Researchers from the Institute of Modern Physics (IMP) of the Chinese Academy of Sciences and their collaborators have recently made great progress in the study of the stellar beta-decay rate of 59Fe, which constitutes an important step towards understanding 60Fe nucleosynthesis in massive stars. The results were published in Physical Review Letters on April 12.
Radioactive nuclide 60Fe plays an essential role in nuclear astrophysical studies. It is synthesized in massive stars by successive neutron captures on a stable nucleus of 58Fe and, during the late stages of stellar evolution, ejected into space via a core-collapse supernova.
The characteristic gamma lines associated with the decay of 60Fe have been detected by space gamma-ray detectors. By comparing the 60Fe gamma-ray flux to that from 26Al, which shares a similar origin as 60Fe, researchers should be able to obtain important information on nucleosynthesis and stellar models. However, the observed gamma-ray flux ratio 26Al/60Fe does not match theoretical predictions due to uncertainties in both stellar models and nuclear data inputs.
The stellar beta-decay rate of 59Fe is among the greatest uncertainties in nuclear data inputs. During the nucleosynthesis of 60Fe in massive stars, 59Fe can either capture a neutron to produce 60Fe or beta decay to 59Co. Therefore, the stellar beta-decay rate of 59Fe is critical to the yield of 60Fe.
Although the decay rate of 59Fe has been accurately measured in laboratories, its decay rate may be significantly enhanced in stellar environments due to contributions from its excited states. However, direct measurement of the beta-decay rate from excited states is very challenging since one has to create a high-temperature environment as in stars to keep the 59Fe nuclei in their excited states.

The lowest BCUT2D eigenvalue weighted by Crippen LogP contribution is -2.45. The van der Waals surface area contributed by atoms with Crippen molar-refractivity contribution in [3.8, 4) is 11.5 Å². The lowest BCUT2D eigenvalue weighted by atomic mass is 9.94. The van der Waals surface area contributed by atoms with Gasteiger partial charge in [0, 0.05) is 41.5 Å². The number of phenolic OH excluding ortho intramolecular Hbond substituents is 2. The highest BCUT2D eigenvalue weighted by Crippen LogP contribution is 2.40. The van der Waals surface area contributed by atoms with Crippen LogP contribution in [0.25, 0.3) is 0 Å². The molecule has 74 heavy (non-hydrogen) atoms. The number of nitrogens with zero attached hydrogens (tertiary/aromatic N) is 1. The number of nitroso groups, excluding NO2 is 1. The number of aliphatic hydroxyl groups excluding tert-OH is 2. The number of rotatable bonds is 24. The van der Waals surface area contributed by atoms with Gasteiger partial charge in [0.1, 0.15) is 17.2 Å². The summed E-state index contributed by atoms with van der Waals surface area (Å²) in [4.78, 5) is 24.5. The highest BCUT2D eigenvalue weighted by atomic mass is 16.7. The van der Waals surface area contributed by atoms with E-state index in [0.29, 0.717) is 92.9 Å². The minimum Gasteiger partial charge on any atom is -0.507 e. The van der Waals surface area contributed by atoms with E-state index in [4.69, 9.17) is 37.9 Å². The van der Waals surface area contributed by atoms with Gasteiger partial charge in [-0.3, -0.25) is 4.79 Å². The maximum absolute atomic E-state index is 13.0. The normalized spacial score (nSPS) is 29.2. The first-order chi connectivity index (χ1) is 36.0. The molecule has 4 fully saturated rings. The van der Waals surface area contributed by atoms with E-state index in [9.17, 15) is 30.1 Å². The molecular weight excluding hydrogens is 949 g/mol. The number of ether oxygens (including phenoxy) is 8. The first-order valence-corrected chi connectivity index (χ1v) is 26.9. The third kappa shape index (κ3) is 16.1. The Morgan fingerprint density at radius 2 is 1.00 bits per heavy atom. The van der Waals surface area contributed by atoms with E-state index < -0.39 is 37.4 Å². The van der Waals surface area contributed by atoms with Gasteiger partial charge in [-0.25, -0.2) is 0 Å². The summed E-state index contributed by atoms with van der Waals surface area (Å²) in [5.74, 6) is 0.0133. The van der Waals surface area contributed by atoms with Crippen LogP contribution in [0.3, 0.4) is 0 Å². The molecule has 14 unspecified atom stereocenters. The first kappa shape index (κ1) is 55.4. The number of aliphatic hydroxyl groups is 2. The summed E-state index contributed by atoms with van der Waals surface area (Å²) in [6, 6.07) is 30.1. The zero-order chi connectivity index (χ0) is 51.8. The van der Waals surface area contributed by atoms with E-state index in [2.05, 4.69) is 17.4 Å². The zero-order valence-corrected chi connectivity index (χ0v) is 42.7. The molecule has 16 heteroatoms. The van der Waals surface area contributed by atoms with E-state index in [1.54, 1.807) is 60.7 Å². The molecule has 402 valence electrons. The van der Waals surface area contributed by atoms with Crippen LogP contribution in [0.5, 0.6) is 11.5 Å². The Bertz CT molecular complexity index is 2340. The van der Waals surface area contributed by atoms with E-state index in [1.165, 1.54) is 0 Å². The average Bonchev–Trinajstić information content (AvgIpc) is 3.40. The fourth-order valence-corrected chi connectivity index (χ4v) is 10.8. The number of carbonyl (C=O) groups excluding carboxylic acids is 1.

To address this problem, researchers at IMP proposed a new method for measuring the stellar beta-decay rate of 59Fe. "The nuclear charge-exchange reaction is an indirect measurement alternative, which provides key nuclear structure information that can determine those decay rates." said GAO Bingshui, a researcher at IMP.
The researchers carried out their experiment at the Coupled Cyclotron Facility at Michigan State University. In the experiment, a secondary triton beam produced by the cyclotrons was used to bombard a 59Co target. Then the reaction products, 3He particles and gamma rays, were detected by the S800 spectrometer and GRETINA gamma-ray detection array. Using this information, the beta-decay rates from the 59Fe excited states were determined. This measurement thus eliminated one of the major nuclear uncertainties in predicting the yield of 60Fe.
By comparing stellar model calculations using the new decay rate data with previous calculations, the researchers found that, for an 18 solar mass star, the yield of 60Fe is 40% less when using the new data. The result points to a reduced tension in the discrepancy in 26Al/60Fe ratios between theoretical predictions and observations.
"It is an important step towards understanding 60Fe nucleosynthesis in massive stars and it will provide a more solid basis for future astrophysical simulations," said LI Kuoang, the collaborator of Gao.
This work was supported by the National Key Research and Development program and the Strategic Priority Research Program of CAS.